Previously the argument had been that automation actually increased jobs overall. Locals lost the jobs being automated but other people gained different, often better paying, jobs to keep the robots going. Martin Ford took these analyses and created a bestseller in his very dark book, Rise of the Robots, arguing that this time instead of job displacement, AI and robots will truly replace jobs, that there won’t be other jobs for displaced workers to go to. Many roboticists feel this is overly optimistic and that Rise of the Robots is yet another instance of the Substitution Myth, where people assume that a robot can do the job a human does in exactly the same way with no changes throughout the organization.
One solution to job displacement from robots is to tax robots (and AI) and use the proceeds to fund a universal basic income, where everyone gets enough money to live on. In theory, losing a job will be a good thing as workers would become self-actualized, free of the lower levels of Maslow’s hierarchy of needs, and thus happy and creative. WIRED has a nice summary here of how this has become the intellectual rage in Silicon Valley. The philosopher Yuval Noah Harari has a counter argument in the New York Times. I love his quote: “... Silicon Valley is so excited about the concept of universal basic income, or stipends paid to people regardless of whether they work. The message is: 'We don’t need you. But we are nice, so we’ll take care of you.’ “
Not a great message for encouraging a stable society.
Do robots replace jobs? Sure. Does the introduction of robots create more jobs? Currently the answer is yes and roboticists seem to believe that the answer will stay yes. Does it suck to be the person whose job is replaced? Definitely. Will universal basic income be the solution to make everyone happy? Hmmmm.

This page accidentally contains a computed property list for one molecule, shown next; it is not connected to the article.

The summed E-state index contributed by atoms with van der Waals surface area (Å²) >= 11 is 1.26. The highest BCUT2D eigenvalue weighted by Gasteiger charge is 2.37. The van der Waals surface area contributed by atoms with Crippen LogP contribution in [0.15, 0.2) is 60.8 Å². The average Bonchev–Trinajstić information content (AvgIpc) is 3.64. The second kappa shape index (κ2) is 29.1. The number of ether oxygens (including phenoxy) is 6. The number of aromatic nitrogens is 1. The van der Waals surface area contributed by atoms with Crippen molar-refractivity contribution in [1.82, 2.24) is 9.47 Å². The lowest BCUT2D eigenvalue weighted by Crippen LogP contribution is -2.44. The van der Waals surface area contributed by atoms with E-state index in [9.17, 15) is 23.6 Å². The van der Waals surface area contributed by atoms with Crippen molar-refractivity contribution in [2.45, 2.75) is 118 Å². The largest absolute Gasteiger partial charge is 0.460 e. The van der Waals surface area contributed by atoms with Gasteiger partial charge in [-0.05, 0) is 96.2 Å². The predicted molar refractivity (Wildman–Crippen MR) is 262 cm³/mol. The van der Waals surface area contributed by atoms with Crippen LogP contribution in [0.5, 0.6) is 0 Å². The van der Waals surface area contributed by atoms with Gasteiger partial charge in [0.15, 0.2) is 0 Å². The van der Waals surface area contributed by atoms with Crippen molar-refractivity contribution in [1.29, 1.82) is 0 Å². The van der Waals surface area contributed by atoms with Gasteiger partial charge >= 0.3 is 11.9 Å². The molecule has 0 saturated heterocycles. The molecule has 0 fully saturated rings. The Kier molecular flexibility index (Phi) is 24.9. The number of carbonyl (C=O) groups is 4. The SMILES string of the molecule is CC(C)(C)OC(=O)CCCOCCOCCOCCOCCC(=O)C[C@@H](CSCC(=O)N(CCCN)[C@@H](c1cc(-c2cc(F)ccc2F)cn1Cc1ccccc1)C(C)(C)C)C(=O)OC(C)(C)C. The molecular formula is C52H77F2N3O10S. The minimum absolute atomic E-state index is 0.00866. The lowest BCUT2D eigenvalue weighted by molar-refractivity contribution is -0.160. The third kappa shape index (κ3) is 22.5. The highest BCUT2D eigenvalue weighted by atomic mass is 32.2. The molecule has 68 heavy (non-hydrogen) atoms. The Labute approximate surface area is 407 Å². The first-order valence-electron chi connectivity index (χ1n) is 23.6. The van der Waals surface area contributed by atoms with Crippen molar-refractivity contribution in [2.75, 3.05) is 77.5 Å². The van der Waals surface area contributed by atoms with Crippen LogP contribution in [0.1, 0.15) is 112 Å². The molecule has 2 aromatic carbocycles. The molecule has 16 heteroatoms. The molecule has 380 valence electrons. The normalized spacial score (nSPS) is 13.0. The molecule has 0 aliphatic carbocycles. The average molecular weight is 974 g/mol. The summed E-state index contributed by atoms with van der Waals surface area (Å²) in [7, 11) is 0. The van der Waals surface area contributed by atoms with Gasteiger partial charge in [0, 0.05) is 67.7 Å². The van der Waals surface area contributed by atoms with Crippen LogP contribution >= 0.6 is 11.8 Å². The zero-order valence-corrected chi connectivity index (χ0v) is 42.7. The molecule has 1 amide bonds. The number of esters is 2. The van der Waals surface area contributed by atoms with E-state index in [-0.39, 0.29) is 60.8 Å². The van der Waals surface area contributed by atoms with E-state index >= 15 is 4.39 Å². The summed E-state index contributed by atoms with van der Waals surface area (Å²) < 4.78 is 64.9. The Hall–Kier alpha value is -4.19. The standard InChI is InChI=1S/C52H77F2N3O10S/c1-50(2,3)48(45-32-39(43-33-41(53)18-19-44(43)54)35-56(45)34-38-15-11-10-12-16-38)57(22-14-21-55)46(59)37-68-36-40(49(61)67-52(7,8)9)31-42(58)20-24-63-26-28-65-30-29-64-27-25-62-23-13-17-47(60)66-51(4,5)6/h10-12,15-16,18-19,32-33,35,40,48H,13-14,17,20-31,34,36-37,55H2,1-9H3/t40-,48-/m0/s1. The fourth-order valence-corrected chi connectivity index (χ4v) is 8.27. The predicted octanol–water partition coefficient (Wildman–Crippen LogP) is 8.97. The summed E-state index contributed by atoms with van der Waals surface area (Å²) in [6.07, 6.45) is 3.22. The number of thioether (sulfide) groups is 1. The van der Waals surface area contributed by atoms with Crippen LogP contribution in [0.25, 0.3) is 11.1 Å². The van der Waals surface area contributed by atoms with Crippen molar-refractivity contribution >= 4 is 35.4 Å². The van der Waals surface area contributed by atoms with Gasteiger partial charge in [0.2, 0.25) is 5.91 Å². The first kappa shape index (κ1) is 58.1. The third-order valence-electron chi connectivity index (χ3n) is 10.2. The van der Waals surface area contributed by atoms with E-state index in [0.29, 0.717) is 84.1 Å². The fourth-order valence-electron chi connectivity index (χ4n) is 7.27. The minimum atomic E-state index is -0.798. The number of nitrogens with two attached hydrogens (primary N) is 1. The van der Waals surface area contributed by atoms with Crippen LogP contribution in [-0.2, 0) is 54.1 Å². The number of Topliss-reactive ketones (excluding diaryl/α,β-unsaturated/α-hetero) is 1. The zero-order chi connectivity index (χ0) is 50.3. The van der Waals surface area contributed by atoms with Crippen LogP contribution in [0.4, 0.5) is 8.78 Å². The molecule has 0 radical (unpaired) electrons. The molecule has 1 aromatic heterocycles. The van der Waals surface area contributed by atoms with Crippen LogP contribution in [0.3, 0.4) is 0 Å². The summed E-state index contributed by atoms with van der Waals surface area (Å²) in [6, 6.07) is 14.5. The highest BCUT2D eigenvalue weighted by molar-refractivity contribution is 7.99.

Record of a Spaceborn Few imagines that it won’t be. Even in a society that already has a universal basic income, Chambers envisions that displaced workers will be sad and stressed at the loss of their identity and work that they enjoyed. But in the Exodus Fleet, they accept assignments to other jobs, generally less desirable jobs, without much fuss. The key enabler for their acceptance is that the impacted spaceborn few can see that their loss contributes to the overall betterment of everyone in the fleet. A recent accident in the fleet emphasizes how threadbare the ships are. They don’t have to lose their homes or standard of living or move, just change jobs and routines, and there is safety to gain.
Back in the real world, it is often not clear that robots benefit anyone beyond the shareholders of the company applying the robots. Ah, such is the downside of Milton Friedman’s stakeholder theory declaring that the shareholders in a company are the only stakeholders, certainly not the employees or the public. A cold comfort to know that, in theory, the betterment of the corporation shareholders will— eventually—lead to the betterment of the larger Public. Especially if you’re the one who doesn’t have the programming training or skills to compete with a new hire in computer science, can’t sell the house because everyone else in town is laid off, and even the “May I take your order, please?" jobs have moved to another state.
The solution? I’m not sure, but in the meantime immerse yourself in Record of a Spaceborn Few and enjoy the company of decent people trying to do right by themselves, family, and friends in a world even more complicated than ours. And take comfort in how the Exodans are succeeding.
If you want to learn more about the Substitution Myth, check out the RTSF review of Futureworld, the follow up the Westworld movie. If you want to learn more about robots and job displacement, that’s a hot topic on the internet and a quick search can find dozens of articles from business magazines.